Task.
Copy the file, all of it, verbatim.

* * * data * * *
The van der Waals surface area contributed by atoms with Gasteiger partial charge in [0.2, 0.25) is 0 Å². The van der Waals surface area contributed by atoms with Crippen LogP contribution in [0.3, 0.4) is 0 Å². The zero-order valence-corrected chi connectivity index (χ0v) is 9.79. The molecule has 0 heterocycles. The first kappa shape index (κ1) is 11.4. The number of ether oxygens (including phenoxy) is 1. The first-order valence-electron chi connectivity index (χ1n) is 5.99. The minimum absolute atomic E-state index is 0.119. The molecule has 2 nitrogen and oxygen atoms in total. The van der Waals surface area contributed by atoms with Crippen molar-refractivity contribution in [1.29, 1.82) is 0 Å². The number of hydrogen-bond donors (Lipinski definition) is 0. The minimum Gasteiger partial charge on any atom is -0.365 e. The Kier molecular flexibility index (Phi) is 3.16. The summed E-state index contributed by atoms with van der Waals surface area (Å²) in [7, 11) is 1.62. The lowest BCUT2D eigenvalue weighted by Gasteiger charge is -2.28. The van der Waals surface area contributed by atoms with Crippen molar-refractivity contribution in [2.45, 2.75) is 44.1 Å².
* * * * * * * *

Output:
The van der Waals surface area contributed by atoms with Gasteiger partial charge in [0.2, 0.25) is 0 Å². The van der Waals surface area contributed by atoms with Crippen LogP contribution in [0.3, 0.4) is 0 Å². The zero-order valence-corrected chi connectivity index (χ0v) is 9.79. The molecule has 0 heterocycles. The first kappa shape index (κ1) is 11.4. The number of ether oxygens (including phenoxy) is 1. The first-order valence-electron chi connectivity index (χ1n) is 5.99. The minimum absolute atomic E-state index is 0.119. The molecule has 2 nitrogen and oxygen atoms in total. The van der Waals surface area contributed by atoms with Crippen molar-refractivity contribution in [1.29, 1.82) is 0 Å². The number of hydrogen-bond donors (Lipinski definition) is 0. The minimum Gasteiger partial charge on any atom is -0.365 e. The Kier molecular flexibility index (Phi) is 3.16. The summed E-state index contributed by atoms with van der Waals surface area (Å²) in [7, 11) is 1.62. The lowest BCUT2D eigenvalue weighted by Gasteiger charge is -2.28. The van der Waals surface area contributed by atoms with Crippen molar-refractivity contribution in [2.45, 2.75) is 44.1 Å².